Early Saturday morning in northwest Fresno, a 68-year-old farmhand waited curbside for his ride to work pruning grapevines at nearby vineyards.
It was a typical Central California scene, except for the way the man was dressed — Amrik Singh Bal, who is Sikh, wore a full white beard and a turban. Shortly before 7 a.m., two men pulled up in a truck, hurled insults at Bal, and when he tried to cross the street to get away from them, they backed the truck into him, then beat him up before skidding away, police said.
"Why are you here?" one of the men said as they assaulted Bal, leaving him with a broken collarbone and cuts to his nose and hand, police said.
Just what motivated the men, who are still at large, remains under investigation, local and federal authorities said. But as word of the incident spread Monday, for many American Sikhs much of it rang all too familiar.
Since the Sept. 11, 2001, attacks, Sikhs have often been subjected to violence or harassment by people who mistakenly perceive them as Muslim. Between anti-immigrant and anti-foreigner political rhetoric and the recent terrorist attacks in Paris and San Bernardino, several members of the Sikh community said the animosity has felt recently like it's at an all-time high.
"It's a completely different, permissive environment," said Prabhjot Singh, a physician and professor of medicine in New York who was attacked by a mob near Central Park in 2013. "It feels to me that it's open season on Muslims or people who look different — and Sikhs are certainly one of the most visible representations of that."
"Osama" and "terrorist" are the snippets of insults that Singh remembers the 20 or so young men yelling at him during his own attack, which left him with a fractured jaw and several teeth dislodged. He said he continues to hear such remarks a couple of times a week in Manhattan, where he lives and works, with an unmistakable increase immediately after incidents of terrorism.
Harsimran Kaur, legal director of the Sikh Coalition, which provides legal representation for victims of discrimination and attacks, said her organization received three times as many requests for assistance this month compared with December in previous years.
"It's definitely a hostile time, a scary time," she said. "The Paris and San Bernardino attacks, as well as all of this rhetoric by politicians about Islamophobia and xenophobia — all these incidents have emboldened people who feel biases to act out."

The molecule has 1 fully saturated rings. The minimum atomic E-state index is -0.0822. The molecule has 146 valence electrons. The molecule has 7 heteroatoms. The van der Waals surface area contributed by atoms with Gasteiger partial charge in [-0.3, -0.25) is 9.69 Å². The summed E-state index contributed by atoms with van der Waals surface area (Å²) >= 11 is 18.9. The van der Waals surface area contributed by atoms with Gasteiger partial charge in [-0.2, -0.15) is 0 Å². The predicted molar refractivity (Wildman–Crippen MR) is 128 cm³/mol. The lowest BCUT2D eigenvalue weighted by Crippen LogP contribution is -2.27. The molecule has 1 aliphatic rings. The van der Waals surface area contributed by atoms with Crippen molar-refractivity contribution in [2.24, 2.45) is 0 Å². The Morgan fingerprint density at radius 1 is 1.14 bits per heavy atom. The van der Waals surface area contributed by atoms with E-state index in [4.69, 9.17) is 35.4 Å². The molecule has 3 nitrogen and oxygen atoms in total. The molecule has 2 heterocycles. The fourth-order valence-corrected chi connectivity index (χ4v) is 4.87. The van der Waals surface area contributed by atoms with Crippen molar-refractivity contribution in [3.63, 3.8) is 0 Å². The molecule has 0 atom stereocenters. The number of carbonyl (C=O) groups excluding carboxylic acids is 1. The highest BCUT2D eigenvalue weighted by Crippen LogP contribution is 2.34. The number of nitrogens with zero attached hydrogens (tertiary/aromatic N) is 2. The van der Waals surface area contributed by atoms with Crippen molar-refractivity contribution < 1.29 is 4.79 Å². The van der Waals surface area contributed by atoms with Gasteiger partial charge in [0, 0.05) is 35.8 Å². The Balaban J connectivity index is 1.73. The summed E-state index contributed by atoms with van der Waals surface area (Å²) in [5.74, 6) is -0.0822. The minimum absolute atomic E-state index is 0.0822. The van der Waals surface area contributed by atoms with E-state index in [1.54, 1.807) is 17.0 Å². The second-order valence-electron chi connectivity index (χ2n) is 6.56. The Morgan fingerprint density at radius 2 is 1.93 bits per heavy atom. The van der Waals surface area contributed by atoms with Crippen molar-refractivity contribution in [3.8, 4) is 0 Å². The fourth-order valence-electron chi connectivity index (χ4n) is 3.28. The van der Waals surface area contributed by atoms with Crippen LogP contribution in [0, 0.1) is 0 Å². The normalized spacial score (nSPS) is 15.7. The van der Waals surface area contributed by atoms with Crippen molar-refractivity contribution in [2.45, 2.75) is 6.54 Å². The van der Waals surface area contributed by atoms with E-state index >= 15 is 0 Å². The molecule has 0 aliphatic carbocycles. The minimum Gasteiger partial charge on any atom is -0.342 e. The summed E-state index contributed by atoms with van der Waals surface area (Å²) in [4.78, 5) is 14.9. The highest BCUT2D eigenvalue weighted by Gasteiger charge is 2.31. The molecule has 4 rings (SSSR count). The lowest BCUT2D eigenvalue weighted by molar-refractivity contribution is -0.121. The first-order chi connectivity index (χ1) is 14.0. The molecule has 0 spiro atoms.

By Monday, the coalition and other Sikhs had taken to social media, posting their family stories with the hashtag #whywearehere.
Saturday's early morning attack was the second in recent memory in Fresno against a Sikh man. In 2013, an 82-year-old man was struck with a steel pipe outside a Gurdwara, a Sikh temple.
After Gilbert Garcia Jr., then 29, was arrested on attempted murder charges, the police chief there held a community meeting to reassure members of the area's large Sikh community that the attack was an isolated incident.
Garcia was sentenced to 13 years in prison in September.
In Orange County this month, less than a week after the attack in San Bernardino left 14 dead and 22 injured, someone spray-painted an expletive and "ISIS" on a trailer parked outside a Buena Park Sikh temple.
Brodie Durazo, a 20-year-old nearby resident who admitted vandalizing the trailer, later apologized to the congregation at the temple, saying it was an alcohol-fueled "idiotic decision."
"I know your guys' faith and church have nothing to do with the Muslim religion or Islam," he said, according to a video posted by the Sikh Coalition.
The incidents of verbal and physical abuse have also led to soul-searching within the Sikh community about how best to react to such hostility. Although some Sikhs complain that they are being unfairly burdened with a stereotype and prejudice that's not their own, others say it's also wrong to simply redirect the blame at Muslims.
Naindeep Singh, a Fresno-based Sikh community activist and youth organizer, said that when a man yelled at him in a New York subway and accused him of being Muslim a few years ago, he responded that he was.
"I said 'I am, what are you going to do about it?'" Singh recalled. "The voice in the community can't be, 'Don't pick on us, pick on them.' We're all American. This is wrong, period."
Gurinder Mann, a retired professor of religious studies at UC Santa Barbara, said he attempts to talk with those who insult him on the street to educate them about Sikhs' religion and traditions. The turban, which boys start wearing around age 12 as a symbol of entering adulthood, was a sign of nobility when the practice first came about.
"It's ironic that it's now a symbol of fanatics or fundamentalists," he said. "I have the obligation to resolve it, rather than complain about it."
Prabhjot Singh, the physician, said he believed that the charged environment was an opportunity to show the rest of America who Sikhs are and what they stand for.
"This is a time to literally stick your neck out," he said. "It's a time to be very clear about who we are."